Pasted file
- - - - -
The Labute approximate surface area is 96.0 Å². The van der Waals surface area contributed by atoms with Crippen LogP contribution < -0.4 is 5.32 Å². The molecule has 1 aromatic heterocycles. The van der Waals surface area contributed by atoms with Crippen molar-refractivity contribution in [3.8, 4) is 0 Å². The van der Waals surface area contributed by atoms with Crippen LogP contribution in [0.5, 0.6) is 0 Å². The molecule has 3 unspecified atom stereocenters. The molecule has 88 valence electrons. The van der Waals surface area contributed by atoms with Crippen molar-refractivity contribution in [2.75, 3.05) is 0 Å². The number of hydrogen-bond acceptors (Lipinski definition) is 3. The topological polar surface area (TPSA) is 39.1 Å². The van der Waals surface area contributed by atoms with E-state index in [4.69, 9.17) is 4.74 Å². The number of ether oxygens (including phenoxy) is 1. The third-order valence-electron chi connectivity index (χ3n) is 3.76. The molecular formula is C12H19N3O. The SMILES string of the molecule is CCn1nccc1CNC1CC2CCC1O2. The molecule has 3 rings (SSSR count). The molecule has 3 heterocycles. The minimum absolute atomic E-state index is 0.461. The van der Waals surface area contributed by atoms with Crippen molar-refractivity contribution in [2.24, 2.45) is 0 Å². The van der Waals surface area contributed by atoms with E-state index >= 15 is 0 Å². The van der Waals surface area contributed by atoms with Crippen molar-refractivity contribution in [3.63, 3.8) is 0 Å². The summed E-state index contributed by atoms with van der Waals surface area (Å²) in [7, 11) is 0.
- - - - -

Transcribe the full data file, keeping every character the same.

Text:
The Labute approximate surface area is 96.0 Å². The van der Waals surface area contributed by atoms with Crippen LogP contribution < -0.4 is 5.32 Å². The molecule has 1 aromatic heterocycles. The van der Waals surface area contributed by atoms with Crippen molar-refractivity contribution in [3.8, 4) is 0 Å². The van der Waals surface area contributed by atoms with Crippen LogP contribution in [0.5, 0.6) is 0 Å². The molecule has 3 unspecified atom stereocenters. The molecule has 88 valence electrons. The van der Waals surface area contributed by atoms with Crippen molar-refractivity contribution in [2.75, 3.05) is 0 Å². The number of hydrogen-bond acceptors (Lipinski definition) is 3. The topological polar surface area (TPSA) is 39.1 Å². The van der Waals surface area contributed by atoms with E-state index in [4.69, 9.17) is 4.74 Å². The number of ether oxygens (including phenoxy) is 1. The third-order valence-electron chi connectivity index (χ3n) is 3.76. The molecular formula is C12H19N3O. The SMILES string of the molecule is CCn1nccc1CNC1CC2CCC1O2. The molecule has 3 rings (SSSR count). The molecule has 3 heterocycles. The minimum absolute atomic E-state index is 0.461. The van der Waals surface area contributed by atoms with Crippen molar-refractivity contribution in [2.24, 2.45) is 0 Å². The van der Waals surface area contributed by atoms with E-state index >= 15 is 0 Å². The van der Waals surface area contributed by atoms with Crippen molar-refractivity contribution in [3.63, 3.8) is 0 Å². The summed E-state index contributed by atoms with van der Waals surface area (Å²) in [7, 11) is 0.